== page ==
Synopses & Reviews
Nancy Fraser’s powerful new book documents the “movements of feminism” and the shifts in the feminist imaginary since the 1970s.
Fraser follows the history of feminism from the ferment of the New Left, during which “Second Wave” feminism emerged as a struggle for women’s liberation alongside other social movements, to its emersion in identity politics following the decline of its initial utopian energies. Alongside this detailed history, Fraser recognizes the need for a reinvigorated feminist radicalism to respond to the crisis in neoliberalism. She argues for a feminism that could join other egalitarian movements in struggles aimed at subjecting capitalism to democratic control, while retrieving the core utopian insights of feminism’s earlier phases.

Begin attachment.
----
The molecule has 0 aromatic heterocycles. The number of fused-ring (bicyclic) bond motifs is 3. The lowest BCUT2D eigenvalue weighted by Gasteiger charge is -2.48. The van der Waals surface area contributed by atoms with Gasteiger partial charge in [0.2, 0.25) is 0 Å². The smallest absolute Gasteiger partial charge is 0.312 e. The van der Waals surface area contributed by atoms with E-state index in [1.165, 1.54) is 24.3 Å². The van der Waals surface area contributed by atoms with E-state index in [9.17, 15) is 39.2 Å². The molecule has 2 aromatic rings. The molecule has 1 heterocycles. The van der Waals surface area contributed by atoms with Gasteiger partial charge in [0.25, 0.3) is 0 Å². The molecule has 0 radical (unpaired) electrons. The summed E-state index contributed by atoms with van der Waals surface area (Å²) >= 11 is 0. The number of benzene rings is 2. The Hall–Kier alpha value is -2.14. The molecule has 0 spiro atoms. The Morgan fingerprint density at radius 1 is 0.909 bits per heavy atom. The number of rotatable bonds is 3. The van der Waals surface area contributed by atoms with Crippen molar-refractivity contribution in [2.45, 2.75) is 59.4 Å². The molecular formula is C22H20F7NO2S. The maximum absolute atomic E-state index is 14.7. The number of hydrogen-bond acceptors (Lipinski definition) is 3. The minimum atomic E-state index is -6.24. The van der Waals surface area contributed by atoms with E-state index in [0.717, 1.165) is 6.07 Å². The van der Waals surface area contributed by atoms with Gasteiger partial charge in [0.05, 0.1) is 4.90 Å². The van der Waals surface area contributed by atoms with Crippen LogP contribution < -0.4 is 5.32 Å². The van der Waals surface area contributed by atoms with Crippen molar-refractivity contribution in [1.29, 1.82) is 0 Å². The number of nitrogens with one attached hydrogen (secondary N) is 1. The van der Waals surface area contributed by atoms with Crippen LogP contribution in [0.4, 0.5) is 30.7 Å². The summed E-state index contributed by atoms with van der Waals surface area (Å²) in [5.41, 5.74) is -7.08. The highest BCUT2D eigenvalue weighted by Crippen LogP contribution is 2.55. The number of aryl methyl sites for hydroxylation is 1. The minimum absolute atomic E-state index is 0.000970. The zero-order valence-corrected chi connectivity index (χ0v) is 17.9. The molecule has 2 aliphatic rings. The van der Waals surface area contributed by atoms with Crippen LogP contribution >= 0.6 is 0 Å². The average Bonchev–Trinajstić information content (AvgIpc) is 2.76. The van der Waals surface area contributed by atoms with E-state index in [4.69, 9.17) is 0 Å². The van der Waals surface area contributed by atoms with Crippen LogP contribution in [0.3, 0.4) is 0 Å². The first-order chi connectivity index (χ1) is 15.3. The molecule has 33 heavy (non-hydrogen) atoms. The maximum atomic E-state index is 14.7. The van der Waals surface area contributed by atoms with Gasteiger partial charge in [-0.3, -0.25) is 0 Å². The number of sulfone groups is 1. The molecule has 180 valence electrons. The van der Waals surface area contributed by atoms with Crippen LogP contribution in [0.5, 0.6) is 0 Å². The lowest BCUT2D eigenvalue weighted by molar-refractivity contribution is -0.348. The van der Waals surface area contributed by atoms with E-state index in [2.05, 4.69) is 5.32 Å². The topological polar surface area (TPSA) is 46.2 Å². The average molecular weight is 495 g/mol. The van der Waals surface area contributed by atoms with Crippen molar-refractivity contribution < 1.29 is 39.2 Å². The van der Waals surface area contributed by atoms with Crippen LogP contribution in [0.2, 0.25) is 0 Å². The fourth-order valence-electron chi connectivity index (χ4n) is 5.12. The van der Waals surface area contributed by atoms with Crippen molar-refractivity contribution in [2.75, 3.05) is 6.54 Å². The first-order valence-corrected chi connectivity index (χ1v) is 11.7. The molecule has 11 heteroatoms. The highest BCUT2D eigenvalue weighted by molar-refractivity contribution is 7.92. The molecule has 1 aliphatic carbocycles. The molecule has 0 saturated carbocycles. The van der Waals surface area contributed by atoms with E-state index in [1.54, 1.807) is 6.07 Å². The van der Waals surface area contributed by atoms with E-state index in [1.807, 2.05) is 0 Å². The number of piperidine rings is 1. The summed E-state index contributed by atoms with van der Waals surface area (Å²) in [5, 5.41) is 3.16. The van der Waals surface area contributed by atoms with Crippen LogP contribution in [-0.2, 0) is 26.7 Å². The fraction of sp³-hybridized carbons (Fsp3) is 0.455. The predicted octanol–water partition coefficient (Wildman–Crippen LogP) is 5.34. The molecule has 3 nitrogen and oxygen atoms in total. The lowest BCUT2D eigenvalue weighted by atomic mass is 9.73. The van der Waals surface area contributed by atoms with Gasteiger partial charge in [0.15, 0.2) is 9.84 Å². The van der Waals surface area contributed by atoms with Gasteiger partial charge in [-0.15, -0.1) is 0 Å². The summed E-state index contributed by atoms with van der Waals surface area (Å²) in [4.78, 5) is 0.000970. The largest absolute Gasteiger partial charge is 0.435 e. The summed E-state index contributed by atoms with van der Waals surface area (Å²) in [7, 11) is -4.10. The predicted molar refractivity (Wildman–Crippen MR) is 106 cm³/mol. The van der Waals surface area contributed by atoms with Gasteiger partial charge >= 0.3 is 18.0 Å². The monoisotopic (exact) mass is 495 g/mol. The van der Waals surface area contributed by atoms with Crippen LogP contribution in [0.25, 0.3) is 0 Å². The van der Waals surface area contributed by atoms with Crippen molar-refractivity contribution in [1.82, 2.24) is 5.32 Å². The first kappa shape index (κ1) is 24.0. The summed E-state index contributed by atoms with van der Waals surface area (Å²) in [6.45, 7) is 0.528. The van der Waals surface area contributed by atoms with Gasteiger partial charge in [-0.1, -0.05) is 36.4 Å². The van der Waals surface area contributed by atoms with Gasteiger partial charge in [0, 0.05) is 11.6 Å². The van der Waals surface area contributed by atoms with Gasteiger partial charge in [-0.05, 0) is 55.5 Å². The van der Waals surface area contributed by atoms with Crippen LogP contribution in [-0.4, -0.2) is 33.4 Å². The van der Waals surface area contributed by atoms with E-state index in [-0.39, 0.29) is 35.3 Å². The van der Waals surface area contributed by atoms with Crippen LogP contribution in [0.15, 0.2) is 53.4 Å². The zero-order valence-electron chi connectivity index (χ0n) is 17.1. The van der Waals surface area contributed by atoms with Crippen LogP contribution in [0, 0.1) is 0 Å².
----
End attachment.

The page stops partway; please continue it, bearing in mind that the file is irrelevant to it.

Charts the history of women's liberation and calls for a revitalized feminism.
About the Author
Nancy Fraser is Loeb Professor of Philosophy and Politics at the New School for Social Research and holder of a Chaire Blaise Pascal at the Ecole des hautes etudes en sciences sociales in Paris. Her books include Redistribution or Recognition: A Political-Philosophical Exchange (with Axel Honneth), Justice Interruptus: Critical Reflections on the "Postsocialist" Condition, and Unruly Practices: Power, Discourse and Gender in Contemporary Social Theory.